February 16, 2021

Hint: It’s not a single-use plastic bag.

12 minutes. That’s how long it typically takes from the moment we receive a single-use plastic bag to the moment we discard it. And those 12 short minutes barely register within the much longer life cycle of the plastic bag. The story of the plastic bag starts with extracting finite fossil fuels––like natural gas ––and usually ends in landfills, or worse, in our oceans, where they take decades to break down. It’s time that we identify a better, more resilient way forward for retail––one that maximizes valuable resources and benefits the customer, the retailer and the planet.

Every year, 100 billion single-use plastic bags are used annually in the U.S., and fewer than 10% of those are recycled. Plastic bags continue to be one of the top ten most littered items on our beaches, contributing to a mounting global waste crisis. And now, the urgency of these environmental challenges are coming head-to-head with a rapidly changing retail landscape, as a result of the COVID-19 pandemic. Stay-at-home mandates from many governments and work-from-home policies from many companies are driving the growth of e-commerce and digitization as consumer habits shifted almost overnight. This shake-up in retail norms presents the ideal moment for reinventing the single-use plastic bag through new business models and design innovation. If there was ever a time to rethink the status quo of our retail system, it is now. 

The plastic bag plays a pivotal role in the retail experience; whether you’re buying groceries, ordering a shirt for delivery or picking up a prescription. It’s an extension of the store beyond its premises, and a convenience to the consumer, as we carry our goods home, pick them up from the curb or receive them at our doorsteps. To address the challenges of this shared experience around the plastic bag, we need a whole suite of  solutions that can fit the varied retail contexts and customer needs across different geographic, social and economic environments.  

This week, our Consortium to Reinvent the Retail Bag’s global innovation challenge, the Beyond the Bag Challenge, identified nine winning solutions that show the breadth and real-world promise of solutions that already exist to help reinvent retail and the plastic bag . Each brings a unique contribution to creating a new way to get our goods home, and together they can help pave the way forward, capitalizing on current market trends and shifting consumer habits in order to advance larger, industry-wide sustainable change. 

 

Tracking the bag throughout its life

New digital technologies make it possible for customers and retailers to see well past the 12 minutes that elapse between the current checkout counter to disposal of today’s single-use plastic bag. They provide a clearer, more holistic picture of the lifespan of the bag, and with it, elevate the transparency of entire supply chains.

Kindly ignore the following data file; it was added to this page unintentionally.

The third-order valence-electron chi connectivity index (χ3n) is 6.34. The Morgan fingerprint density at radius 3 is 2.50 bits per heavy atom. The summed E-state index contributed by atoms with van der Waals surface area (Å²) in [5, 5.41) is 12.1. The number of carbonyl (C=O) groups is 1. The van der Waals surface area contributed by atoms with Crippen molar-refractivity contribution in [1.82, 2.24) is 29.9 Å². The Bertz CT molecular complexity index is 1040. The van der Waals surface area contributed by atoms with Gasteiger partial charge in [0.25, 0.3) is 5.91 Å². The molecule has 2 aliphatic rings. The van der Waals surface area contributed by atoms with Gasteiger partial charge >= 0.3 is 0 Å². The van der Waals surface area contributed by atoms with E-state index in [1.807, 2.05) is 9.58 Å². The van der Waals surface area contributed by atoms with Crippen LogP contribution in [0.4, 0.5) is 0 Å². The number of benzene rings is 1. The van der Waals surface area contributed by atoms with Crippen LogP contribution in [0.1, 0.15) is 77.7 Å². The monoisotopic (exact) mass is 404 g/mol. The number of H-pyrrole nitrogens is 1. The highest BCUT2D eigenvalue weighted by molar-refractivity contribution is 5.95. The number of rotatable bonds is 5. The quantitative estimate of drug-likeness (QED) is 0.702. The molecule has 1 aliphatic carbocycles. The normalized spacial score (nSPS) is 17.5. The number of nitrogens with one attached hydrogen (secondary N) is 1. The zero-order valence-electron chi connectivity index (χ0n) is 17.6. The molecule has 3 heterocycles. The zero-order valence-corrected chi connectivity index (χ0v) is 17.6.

EON uses the Internet of Things (IoT) to help retailers track inventory, manage reverse logistics and understand how bags are used by monitoring impact data throughout the bag’s value chain, and extending lines of sight into their full lifecycle.

SmartC, a solution co-created by 99Bridges and Envision Charlotte, leverages IoT technologies to connect reusable bags, enabled by smart tags, at participating retail stores, allowing retailers to reward customers with points, coupons or discounts every time they reuse their shopping bags. 

And what about all the existing reusable bags sitting in our closets? Fill it Forward created a tag that connects our bags to a mobile app where users track their environmental impact, help give back to charitable projects, and offer rewards that encourage reuse—significantly extending a bag’s lifetime.


Meeting customer needs

Amidst a changing retail environment, these innovations recognize that habits are difficult to break, and to address this challenge, they have innovated around our lifestyles. Their Reuse models offer durable alternatives to the current retail bag, improving on the user experience not only from a performance standpoint, but from an environmental perspective too.  

GOATOTE offers a kiosk system that provides us easy access to clean reusable bags, solving for those moments you do not have a reusable bag, but don’t want the trade-off of a single-use alternative offered at the store.

ChicoBag aims to have lightweight, compact, reusable bags readily available for a variety of customer interaction points––delivery, curb-side pick-up or in-store.

For those who shop online or use pick-up services, Returnity designs and manufactures reusable shipping bags and boxes for products already on the market, and provides the e-commerce and delivery packaging system that powers how these bags and boxes are used. 


Aligning with existing retail operations 

Some emerging innovators are focusing on material science innovations that result in bags that are indistinguishable from today’s plastic bag to a customer or retailer at checkout, but are sourced from renewable materials and follow different paths at end of use.  

To replace traditional thin film plastics, Sway offers a seaweed-derived material that is bio-based and has the potential to be carbon-negative at scale. Their replacement matches the strength and performance of traditional plastic bags.